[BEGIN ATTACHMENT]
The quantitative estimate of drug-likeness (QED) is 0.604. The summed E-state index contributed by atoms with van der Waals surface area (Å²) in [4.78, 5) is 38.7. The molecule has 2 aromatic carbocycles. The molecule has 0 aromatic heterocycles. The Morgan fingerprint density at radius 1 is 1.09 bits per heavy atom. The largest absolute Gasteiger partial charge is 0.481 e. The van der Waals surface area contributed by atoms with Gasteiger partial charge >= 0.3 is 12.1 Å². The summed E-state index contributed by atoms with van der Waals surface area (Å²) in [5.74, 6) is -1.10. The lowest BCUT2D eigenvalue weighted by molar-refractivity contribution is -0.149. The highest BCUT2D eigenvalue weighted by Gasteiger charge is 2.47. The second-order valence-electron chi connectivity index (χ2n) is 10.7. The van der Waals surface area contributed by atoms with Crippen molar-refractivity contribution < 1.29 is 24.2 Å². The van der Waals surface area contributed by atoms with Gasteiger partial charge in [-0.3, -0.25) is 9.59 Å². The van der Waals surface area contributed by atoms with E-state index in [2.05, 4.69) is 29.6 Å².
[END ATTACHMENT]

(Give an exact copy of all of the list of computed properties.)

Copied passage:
The quantitative estimate of drug-likeness (QED) is 0.604. The summed E-state index contributed by atoms with van der Waals surface area (Å²) in [4.78, 5) is 38.7. The molecule has 2 aromatic carbocycles. The molecule has 0 aromatic heterocycles. The Morgan fingerprint density at radius 1 is 1.09 bits per heavy atom. The largest absolute Gasteiger partial charge is 0.481 e. The van der Waals surface area contributed by atoms with Gasteiger partial charge >= 0.3 is 12.1 Å². The summed E-state index contributed by atoms with van der Waals surface area (Å²) in [5.74, 6) is -1.10. The lowest BCUT2D eigenvalue weighted by molar-refractivity contribution is -0.149. The highest BCUT2D eigenvalue weighted by Gasteiger charge is 2.47. The second-order valence-electron chi connectivity index (χ2n) is 10.7. The van der Waals surface area contributed by atoms with Crippen molar-refractivity contribution < 1.29 is 24.2 Å². The van der Waals surface area contributed by atoms with Gasteiger partial charge in [-0.3, -0.25) is 9.59 Å². The van der Waals surface area contributed by atoms with E-state index in [2.05, 4.69) is 29.6 Å².